Most of us live fast-paced lives, driven by mantras of carpe diem, YOLO, and “work hard, play hard.” Our intense desire to maximize our experience portfolio and live life to the fullest is fueled by the idea that life is short and we have to move fast in order to cram everything in. We unconsciously favor quantity over quality — and it affects how we approach travel, as well.

If the anticipation of arrival eclipses the journey itself and a demanding itinerary exhausts us until the anticipation of departure sets in — where’s the meaning in that?

Slow travel is a mindset that requires us to redefine our relationship to time, to see it as plentiful rather than scarce. It requires us to take a deep breath and say, “I have the time” or, more powerfully, “I will make the time.” It’s not about how far we go, how fast we arrive, and how much we see, but about the depth of our adventures, the warmth of our relationships, and our closeness to the world itself.

Slow travel rebukes one of the greatest epidemics facing our generation today: the fear of missing out. It’s about chucking the Lonely Planet into the garbage, hopping a train to the place we’ve never heard of, and staying put.

For instance, I’ve been to Taiwan twice, but I still haven’t been to the top of the famous Taipei 101 building. Each time, I was more interested in staying with locals, hitchhiking up the coast, sleeping in temples, and taking boats to islands with no names. I experienced Taiwan on my own terms, unafraid to respond with an unapologetic “no” when other foreigners asked me if I had visited this temple or that mountain. No, and I am not afraid that I missed out.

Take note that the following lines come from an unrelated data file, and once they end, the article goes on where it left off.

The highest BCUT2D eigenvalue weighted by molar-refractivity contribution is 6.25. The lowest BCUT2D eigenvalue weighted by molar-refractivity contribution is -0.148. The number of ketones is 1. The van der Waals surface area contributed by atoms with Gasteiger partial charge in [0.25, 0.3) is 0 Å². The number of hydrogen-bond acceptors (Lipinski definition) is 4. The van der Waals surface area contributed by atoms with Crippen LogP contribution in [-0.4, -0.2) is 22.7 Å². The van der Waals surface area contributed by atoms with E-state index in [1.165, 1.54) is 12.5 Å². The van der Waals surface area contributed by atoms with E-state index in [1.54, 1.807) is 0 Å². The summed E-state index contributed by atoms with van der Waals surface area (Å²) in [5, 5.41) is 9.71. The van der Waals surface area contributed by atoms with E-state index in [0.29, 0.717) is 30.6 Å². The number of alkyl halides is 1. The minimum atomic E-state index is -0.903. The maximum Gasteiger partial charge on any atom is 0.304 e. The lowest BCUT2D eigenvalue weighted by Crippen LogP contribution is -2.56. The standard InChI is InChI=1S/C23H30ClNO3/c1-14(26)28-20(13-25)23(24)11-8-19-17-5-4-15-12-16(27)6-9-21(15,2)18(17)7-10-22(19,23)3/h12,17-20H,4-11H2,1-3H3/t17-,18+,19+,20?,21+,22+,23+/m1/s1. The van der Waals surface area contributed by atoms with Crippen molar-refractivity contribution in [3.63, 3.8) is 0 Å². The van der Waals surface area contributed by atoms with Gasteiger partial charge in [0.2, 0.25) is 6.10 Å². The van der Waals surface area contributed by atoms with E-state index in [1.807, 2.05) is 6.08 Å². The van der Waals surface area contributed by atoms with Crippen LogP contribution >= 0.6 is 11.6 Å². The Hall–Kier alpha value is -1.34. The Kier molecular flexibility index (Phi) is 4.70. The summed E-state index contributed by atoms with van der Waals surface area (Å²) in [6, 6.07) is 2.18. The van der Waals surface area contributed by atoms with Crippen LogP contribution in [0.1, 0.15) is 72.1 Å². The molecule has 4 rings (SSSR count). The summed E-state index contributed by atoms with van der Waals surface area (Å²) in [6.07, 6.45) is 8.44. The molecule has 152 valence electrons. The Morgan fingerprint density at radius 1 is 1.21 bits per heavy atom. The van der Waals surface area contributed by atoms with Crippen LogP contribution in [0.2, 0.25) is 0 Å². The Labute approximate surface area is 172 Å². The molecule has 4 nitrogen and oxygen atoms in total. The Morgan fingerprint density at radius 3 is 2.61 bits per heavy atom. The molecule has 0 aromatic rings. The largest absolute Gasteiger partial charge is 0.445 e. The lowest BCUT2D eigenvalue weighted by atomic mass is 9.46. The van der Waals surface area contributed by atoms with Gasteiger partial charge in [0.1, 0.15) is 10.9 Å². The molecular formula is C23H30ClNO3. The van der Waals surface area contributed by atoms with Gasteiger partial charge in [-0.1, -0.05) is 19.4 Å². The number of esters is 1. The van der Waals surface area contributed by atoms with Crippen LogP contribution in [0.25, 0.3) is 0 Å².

If we’re not careful, travel can become an ordinary consumer good, a game of keeping up with our neighbors and prioritizing hit-and-run visits to trendy places that yield impressive profile pictures. I know people who have traveled 36 hours across the world to spend a week in Australia, just to tick off another continent. To them, travel is a status symbol, not a by-product of genuine love and curiosity.

Travel should be savored like a long, five-course meal accompanied by fine red wine, eaten on a terrace at sunset with a few close friends. Travel can provide us a window into what lurks beneath the surface of a place. Hit-and-run tourism simply confirms what we think we know and teaches us what we knew we were already going to learn. We may stand in front of a famous monument and marvel how its “even more beautiful than the pictures,” but we lose out on learning what we couldn’t have predicted.

Slow travel is about introducing an element of delightful uncertainty into our journeys. If we fly in and out of Beijing and have 7 days to see the sites, there is a pretty safe range of what we can expect to see and experience. If we fly into Beijing and give ourselves 3 weeks to motorbike down to Shanghai, we gain access to a kingdom of sweet serendipity that belongs exclusively to our hearts and memories. This is the kind of adventure that leaves a fingerprint on us for the rest of our lives, enriched with colorful stories that were not packaged for mass consumption. This is when the magic happens.